A less well known, underrated drama that follows the fortunes of a family struggling to cope with the suicide of their oldest son. Daniels plays a father disconnected from those around him, his guilt and self-loathing crystallising into an empty disregard for the family he has left. Sigourney Weaver plays his long-suffering wife and although the movie has a few interesting scenes, if you’re in the mood for a Jeff Daniels-as-the-dysfunctional-father classic you’re much better of with The Squid And The Whale which is featured much higher up this list.
21. Infamous (2006)
Sigourney Weaver pops up in the next entry on the list too although neither Weaver nor Daniels star in Infamous, the dramatisation of Truman Capote’s (played by Toby Jones) experiences that led to the creation of In Cold Blood. Infamous is generally considered to be inferior to Capote, another version of the same story that released a year beforehand and won the late, great Philip Seymour Hoffman an Oscar. Infamous isn’t a bad film though, its ensemble cast is impressive and Daniels does sterling work as the gruff, blue collar police chief who struggles to make sense of the mercurial Capote.
20. Something Wild (1987)
Directed by Jonathan Demme of Philadelphia and Silence Of The Lambs fame, this screwball comedy romance is so 80s that you can feel yourself growing shoulder pads whilst watching it. In one of his first roles as a leading man, Daniels plays an uptight yuppie that gets spirited out of New York by Melanie Griffiths’ Lulu, an eccentric outsider in the mould of Madonna’s (Desperately Seeking) Susan. The film goes to great pains to point out the oddball loveliness of her character (‘look, she was wearing a wig for the first act of the film but her real hair is even crazier! She likes kinky sex too! Kooky, huh?) but ultimately falls short of Demme’s better movies as it doesn’t seem to know what it wants to be: part unconventional road trip; part oddball romantic comedy and then sudden, dark, revenge thriller, even Daniels seems a little out of sorts as a series of increasingly outlandish happenings drive the film towards its conclusion.
Still, it’s worth a watch just to see Ray Liotta in the role that would later land him the part of Henry Hill in Goodfellas and get him the offer of an interview with Tim Burton for the title role in 1989’s Batman.
19. Escanaba In Da Moonlight (2001)
Written, directed and starring Daniels, this ode to Michigan hunting season is an uneven offering that misses the mark with one absurdist comedic salvo then unerringly finds it with the next. Based on a stage play that premiered at Daniels’ own Purple Rose (read on to discover the name’s inspiration) theatre in Chelsea, the sell out play eventually migrated into a movie about a luckless hunter who at the embarrassing age of forty-three is yet to ‘bag a buck’ in his annual sojourn to the family’s ancestral hunting lodge.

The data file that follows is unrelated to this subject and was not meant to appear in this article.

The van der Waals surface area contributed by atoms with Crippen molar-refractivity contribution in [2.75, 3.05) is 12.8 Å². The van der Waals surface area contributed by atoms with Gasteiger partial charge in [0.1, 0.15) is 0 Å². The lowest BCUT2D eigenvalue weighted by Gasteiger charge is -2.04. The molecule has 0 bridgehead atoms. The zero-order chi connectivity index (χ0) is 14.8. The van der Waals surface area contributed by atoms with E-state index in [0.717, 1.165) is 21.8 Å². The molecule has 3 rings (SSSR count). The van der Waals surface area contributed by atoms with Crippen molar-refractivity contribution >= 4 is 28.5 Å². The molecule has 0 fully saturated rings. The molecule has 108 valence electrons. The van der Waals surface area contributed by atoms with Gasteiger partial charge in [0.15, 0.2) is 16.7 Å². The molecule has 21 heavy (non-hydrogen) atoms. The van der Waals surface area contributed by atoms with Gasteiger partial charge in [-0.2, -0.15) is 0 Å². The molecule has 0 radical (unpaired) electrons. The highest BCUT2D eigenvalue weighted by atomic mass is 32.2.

Funny in places and apparently packed with in-jokes for the Michigan hunting set, there’s enough goofball action in here to keep you entertained if you fall outside of that rather select target audience.
18. Gettysburg (1993) and 17. Gods And Generals (2003)
The original movie and its later prequel are amongst Daniels’ favourites; as a self-confessed civil war nut, making this pair of three hour epics must have been like the ultimate re-enactment weekend. The films themselves are typically lavish affairs with huge casts although with their bottom-numbing runtimes, those who aren’t so interested in the American civil war might find them just a little too self-indulgent.
16. 2 Days In The Valley (1996)
Coming hot on the heels of Tarantino’s Oscar-winning classic and featuring a number of intersecting stories set amid a fever-hit L.A., you’d be forgiven for thinking that this was just another post-Pulp Fiction knockoff. There isn’t a great deal of room in the ensemble cast for Daniels’ over the edge Valley-based cop but he adds an interesting dimension to a veritable smorgasbord of performances from Eric Stoltz, Charlize Theron, James Spader, Teri Hatcher, Danny Aello and more.
Whilst not a serious rival to Tarantino’s masterpiece, it serves as an interesting curio, presenting a perfectly preserved piece of nineties cinema that charts the filmic landscape that Reservoir Dogs and Pulp Fiction terraformed so seismically.